AI Researchers Take Aim at COVID-19 “Infodemic”
Algorithm flags tweets that spread bogus information about vaccines
As the COVID-19 pandemic surged, the World Health Organization and the United Nations issued a stark warning: an “infodemic” of online rumors and fake news relating to COVID-19 was impeding public health efforts and causing unnecessary deaths. “Misinformation costs lives,” the organizations warned. “Without the appropriate trust and correct information … the virus will continue to thrive.”
In a bid to solve that problem, researchers at the Stevens Institute of Technology are developing a scalable solution: an AI tool capable of detecting “fake news” relating to COVID-19, and automatically flagging misleading news reports and social-media posts. “During the pandemic, things grew incredibly polarized,” explained K.P. Subbalakshmi, AI expert at the Stevens Institute for Artificial Intelligence and a professor of electrical and computer engineering. “We urgently need new tools to help people find information they can trust.”
To develop an algorithm capable of detecting COVID-19 misinformation, Subbalakshmi first worked with Stevens graduate students Mingxuan Chen and Xingqiao Chu to gather around 2,600 news articles about COVID-19 vaccines, drawn from 80 different publishers over the course of 15 months. The team then cross-referenced the articles against reputable media-rating websites and labeled each article as either credible or untrustworthy.
Next, the team gathered over 24,000 Twitter posts that mentioned the indexed news reports, and developed a “stance detection” algorithm capable of determining whether a tweet was supportive or dismissive of the article in question. “In the past, researchers have assumed that if you tweet about a news article, then you’re agreeing with its position. But that’s not necessarily the case — you could be saying ‘Can you believe this nonsense!?’” Subbalakshmi said. “Using stance detection gives us a much richer perspective, and helps us detect fake news much more effectively.”
Using their labeled datasets, the Stevens team trained and tested a new AI architecture designed to detect subtle linguistic cues that distinguish real reports from fake news. That’s a powerful approach because it doesn’t require the AI system to audit the factual content of a text, or keep track of evolving public health messaging; instead, the algorithm detects stylistic fingerprints that correspond to trustworthy or untrustworthy texts.
“It’s possible to take any written sentence and turn it into a data point — a vector in N-dimensional space — that represents the author’s use of language,” explained Subbalakshmi. “Our algorithm examines those data points to decide if an article is more or less likely to be fake news.”
More bombastic or emotional language, for instance, often correlates with bogus claims, Subbalakshmi explained. Other factors such as the time of publication, the length of an article, and even the number of authors can be used as by an AI algorithm, allowing it to determine an article’s trustworthiness. These statistics are provided with their newly curated dataset. Their baseline architecture is able to detect fake news with about 88% accuracy — significantly better than most previous AI tools for detecting fake news.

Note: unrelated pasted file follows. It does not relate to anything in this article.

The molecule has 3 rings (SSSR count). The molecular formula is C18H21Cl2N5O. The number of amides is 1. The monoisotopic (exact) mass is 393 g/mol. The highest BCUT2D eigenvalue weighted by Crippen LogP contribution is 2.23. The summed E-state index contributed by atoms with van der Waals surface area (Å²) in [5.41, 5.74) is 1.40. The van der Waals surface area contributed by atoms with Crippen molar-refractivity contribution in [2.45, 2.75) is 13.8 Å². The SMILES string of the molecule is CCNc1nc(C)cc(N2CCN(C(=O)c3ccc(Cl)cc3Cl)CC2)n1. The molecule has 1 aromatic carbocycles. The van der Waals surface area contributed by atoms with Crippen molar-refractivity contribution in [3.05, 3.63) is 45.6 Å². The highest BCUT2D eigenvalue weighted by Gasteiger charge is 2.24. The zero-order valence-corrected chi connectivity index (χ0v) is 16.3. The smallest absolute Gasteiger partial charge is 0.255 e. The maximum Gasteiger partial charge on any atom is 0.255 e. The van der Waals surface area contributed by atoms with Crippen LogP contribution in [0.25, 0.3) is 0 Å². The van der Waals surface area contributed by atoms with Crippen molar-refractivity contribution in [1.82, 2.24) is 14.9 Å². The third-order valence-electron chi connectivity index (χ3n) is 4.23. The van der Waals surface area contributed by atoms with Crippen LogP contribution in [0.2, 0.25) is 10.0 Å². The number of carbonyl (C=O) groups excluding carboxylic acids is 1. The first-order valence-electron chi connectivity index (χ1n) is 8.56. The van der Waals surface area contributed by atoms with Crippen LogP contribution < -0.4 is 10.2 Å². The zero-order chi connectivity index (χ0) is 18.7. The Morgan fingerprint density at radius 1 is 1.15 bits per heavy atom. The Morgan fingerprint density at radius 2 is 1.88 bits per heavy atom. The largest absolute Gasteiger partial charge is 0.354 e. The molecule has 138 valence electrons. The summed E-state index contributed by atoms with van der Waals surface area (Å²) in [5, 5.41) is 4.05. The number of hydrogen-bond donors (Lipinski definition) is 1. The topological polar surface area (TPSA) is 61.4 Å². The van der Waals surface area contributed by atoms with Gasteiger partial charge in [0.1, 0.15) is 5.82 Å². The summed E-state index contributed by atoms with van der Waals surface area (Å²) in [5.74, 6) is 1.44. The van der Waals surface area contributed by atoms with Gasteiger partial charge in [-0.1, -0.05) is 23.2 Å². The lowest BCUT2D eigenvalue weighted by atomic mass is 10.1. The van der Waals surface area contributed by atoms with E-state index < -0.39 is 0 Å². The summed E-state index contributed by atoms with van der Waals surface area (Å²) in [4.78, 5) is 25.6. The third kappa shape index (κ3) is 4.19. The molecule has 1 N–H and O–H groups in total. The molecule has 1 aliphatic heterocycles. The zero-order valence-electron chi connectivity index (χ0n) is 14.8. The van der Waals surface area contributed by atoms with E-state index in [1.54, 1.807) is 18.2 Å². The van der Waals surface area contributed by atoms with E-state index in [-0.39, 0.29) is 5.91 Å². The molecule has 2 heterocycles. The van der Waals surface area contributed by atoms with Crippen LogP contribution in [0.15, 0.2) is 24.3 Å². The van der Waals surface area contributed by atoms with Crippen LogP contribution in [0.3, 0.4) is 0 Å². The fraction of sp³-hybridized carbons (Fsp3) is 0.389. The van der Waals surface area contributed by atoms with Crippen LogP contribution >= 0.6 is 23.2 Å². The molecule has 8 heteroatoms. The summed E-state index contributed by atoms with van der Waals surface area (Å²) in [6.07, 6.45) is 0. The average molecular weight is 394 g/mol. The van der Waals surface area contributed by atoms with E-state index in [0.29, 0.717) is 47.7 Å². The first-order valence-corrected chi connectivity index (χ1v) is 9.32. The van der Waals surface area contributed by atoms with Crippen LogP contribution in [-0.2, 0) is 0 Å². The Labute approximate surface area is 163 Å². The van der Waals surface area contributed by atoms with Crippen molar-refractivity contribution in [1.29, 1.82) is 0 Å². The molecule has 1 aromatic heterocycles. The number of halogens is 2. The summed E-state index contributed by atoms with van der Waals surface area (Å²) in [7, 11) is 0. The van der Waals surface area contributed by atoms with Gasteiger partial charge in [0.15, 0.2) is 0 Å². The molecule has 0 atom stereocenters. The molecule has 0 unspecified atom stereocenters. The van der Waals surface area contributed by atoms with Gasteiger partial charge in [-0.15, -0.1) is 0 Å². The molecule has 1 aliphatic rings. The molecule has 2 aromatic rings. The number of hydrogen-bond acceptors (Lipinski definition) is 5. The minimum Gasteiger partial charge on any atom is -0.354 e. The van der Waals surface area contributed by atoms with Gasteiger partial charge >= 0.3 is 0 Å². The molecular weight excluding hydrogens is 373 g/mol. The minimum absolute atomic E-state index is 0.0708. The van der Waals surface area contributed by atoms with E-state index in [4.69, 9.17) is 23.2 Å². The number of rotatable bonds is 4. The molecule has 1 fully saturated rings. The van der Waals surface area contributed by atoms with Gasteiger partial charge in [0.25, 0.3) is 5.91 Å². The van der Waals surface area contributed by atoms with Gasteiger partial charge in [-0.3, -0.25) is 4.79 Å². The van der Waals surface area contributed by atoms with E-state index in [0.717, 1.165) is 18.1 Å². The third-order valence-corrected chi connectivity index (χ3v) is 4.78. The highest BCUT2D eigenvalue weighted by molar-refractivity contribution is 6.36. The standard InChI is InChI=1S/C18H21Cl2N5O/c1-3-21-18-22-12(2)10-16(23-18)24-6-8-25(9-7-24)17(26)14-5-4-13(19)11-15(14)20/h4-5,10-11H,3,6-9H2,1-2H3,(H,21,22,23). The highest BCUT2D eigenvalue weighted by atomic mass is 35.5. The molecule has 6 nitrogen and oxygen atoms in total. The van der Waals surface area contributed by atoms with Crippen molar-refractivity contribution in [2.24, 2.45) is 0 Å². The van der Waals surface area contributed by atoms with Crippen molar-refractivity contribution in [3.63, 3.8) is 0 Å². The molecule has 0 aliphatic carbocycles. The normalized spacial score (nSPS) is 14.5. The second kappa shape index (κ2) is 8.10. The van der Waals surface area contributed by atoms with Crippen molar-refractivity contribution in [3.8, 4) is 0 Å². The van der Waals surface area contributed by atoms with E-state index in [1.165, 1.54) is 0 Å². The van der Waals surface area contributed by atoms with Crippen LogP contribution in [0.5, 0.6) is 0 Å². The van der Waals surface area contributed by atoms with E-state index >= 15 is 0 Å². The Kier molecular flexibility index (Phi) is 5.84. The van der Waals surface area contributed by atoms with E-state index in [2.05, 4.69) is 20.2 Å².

That’s an impressive breakthrough, especially using data that was collected and analyzed almost in real time, Subbalakshmi said. Still, much more work is needed to create tools that are powerful and rigorous enough to be deployed in the real world. “We’ve created a very accurate algorithm for detecting misinformation,” Dr. Subbalakshmi said. “But our real contribution in this work is the dataset itself. We’re hoping other researchers will take this forward, and use it to help them better understand fake news.”
One key area for further research: using images and videos embedded in the indexed news articles and social-media posts to augment fake-news detection. “So far, we’ve focused on text,” Subbalakshmi said. “But news and tweets contain all kinds of media, and we need to digest all of that in order to figure out what’s fake and what’s not.”
Working with short texts such as social media posts presents a challenge, but Subbalakshmi’s team has already developed AI tools that can identify tweets that are deceptive and tweets that spout fake news and conspiracy theories. Bringing bot-detection algorithms and linguistic analysis together could enable the creation of more powerful and scalable AI tools, Dr. Subbalakshmi said.
With the Surgeon General now calling for the development of AI tools to help crack down on COVID-19 misinformation, such solutions are urgently needed. Still, Subbalakshmi warned, there’s a long way still to go. Fake news is insidious, she explained, and the people and groups who spread false rumors online are working hard to avoid detection and develop new tools of their own.
“Each time we take a step forward, bad actors are able to learn from our methods and build something even more sophisticated,” she said. “It’s a constant battle — the trick is just to stay a few steps ahead.”
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